I aim at performing a sort of sliding FFT/DFT on an audio input with a variable time-window, that depends on frequency.

I am aware of sliding FFT/DFT algorithms. But instead of having a window of constant duration 100 ms or whatever, I would like to make the window shorter for higher frequencies and longer for lower frequencies. So: the idea is that higher frequencies would appear and vanish quickly in the FFT output than lower frequencies. Is such a thing doable as efficiently as traditional sliding FFT/DFT? Are there algorithms for this already?

  • $\begingroup$ Why not simultaneously use multiple different lengths of FFTs or FFT windows and window overlaps? $\endgroup$
    – hotpaw2
    Commented Oct 25, 2016 at 17:39
  • $\begingroup$ What I really want is a window that smoothly widens towards longer frequencies. I could break it up into, say, 100 'bins', but then I'd be doing 100 window updates. I'm hoping there's a computationally-more-efficient version. $\endgroup$
    – Colin
    Commented Oct 25, 2016 at 17:42
  • $\begingroup$ So you don't want a fixed number of potential windows, but something parametric that, upon a frequency analysis, adjust itself for the next sample? $\endgroup$ Commented Oct 25, 2016 at 18:07
  • $\begingroup$ That sounds about right, if I understand... $\endgroup$
    – Colin
    Commented Oct 25, 2016 at 18:25
  • $\begingroup$ Well, the DFT is equidistant in frequency domain if you feed it samples with a constant sampling rate, so you're looking for something else than just a single DFT. If you ask me, this sounds a lot like wavelets to me. $\endgroup$ Commented Oct 25, 2016 at 18:51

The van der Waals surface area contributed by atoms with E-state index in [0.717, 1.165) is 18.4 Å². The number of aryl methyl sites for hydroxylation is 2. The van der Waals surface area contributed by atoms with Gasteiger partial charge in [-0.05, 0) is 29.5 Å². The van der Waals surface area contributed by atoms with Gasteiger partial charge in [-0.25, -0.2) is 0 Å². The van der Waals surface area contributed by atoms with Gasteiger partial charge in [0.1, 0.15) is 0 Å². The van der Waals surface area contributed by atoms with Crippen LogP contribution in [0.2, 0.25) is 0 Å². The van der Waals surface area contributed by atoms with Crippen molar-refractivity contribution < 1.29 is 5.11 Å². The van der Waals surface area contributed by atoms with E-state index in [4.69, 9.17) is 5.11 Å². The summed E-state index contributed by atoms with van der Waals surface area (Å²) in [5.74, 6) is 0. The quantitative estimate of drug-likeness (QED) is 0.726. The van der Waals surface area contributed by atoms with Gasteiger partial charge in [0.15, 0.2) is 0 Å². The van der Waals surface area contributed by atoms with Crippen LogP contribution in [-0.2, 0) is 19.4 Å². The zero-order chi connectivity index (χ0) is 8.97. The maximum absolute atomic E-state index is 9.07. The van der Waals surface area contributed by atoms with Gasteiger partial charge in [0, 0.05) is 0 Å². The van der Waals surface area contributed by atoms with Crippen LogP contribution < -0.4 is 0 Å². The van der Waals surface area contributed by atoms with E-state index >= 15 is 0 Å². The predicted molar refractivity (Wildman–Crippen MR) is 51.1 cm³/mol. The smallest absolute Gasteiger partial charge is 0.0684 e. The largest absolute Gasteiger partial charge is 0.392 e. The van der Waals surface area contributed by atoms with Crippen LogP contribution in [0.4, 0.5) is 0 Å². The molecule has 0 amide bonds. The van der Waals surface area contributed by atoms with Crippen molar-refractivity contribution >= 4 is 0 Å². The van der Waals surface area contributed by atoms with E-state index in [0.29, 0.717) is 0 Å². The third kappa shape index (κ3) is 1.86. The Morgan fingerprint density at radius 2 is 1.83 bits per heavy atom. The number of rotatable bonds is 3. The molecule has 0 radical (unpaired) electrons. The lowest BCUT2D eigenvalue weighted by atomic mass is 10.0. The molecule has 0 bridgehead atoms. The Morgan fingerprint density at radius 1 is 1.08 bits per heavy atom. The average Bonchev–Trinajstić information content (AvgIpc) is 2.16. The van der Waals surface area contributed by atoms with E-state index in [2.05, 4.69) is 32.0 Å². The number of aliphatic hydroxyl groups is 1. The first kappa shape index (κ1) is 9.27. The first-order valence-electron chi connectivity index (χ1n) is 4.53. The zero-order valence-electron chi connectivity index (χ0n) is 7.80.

1 Answer 1


When using the sliding DFT instead of an FFT, you can actually have a different window length per bin. This is because each bin is computed separately anyway. The only constraint is that each window length must be a multiple of its bin wavelength (or half of its bin wavelength if you modify the transform a little). For example, you can do a constant-Q sliding DFT by using the same factor for each bin, and spacing the bins appropriately. More complex variants are possible but require a lot of tweaking, depending on what you want to do with the result. The different windows should be aligned at their center.

I once found a paper about this (after coming up with essentially the same thing myself); it's called "Sliding with a constant Q" and can be googled. For resynthesis, alternatively to the method described in that paper, the trivial resynthesis algorithm for the sliding DFT (essentially just summing everything) also works for variable window lengths.

  • $\begingroup$ it's not really an "FFT". more like a sliding Wavelet Transform. $\endgroup$ Commented Oct 26, 2016 at 7:16
  • $\begingroup$ I was about to mention this paper, yet so far it does not seem to fit in $\endgroup$ Commented Oct 26, 2016 at 20:40

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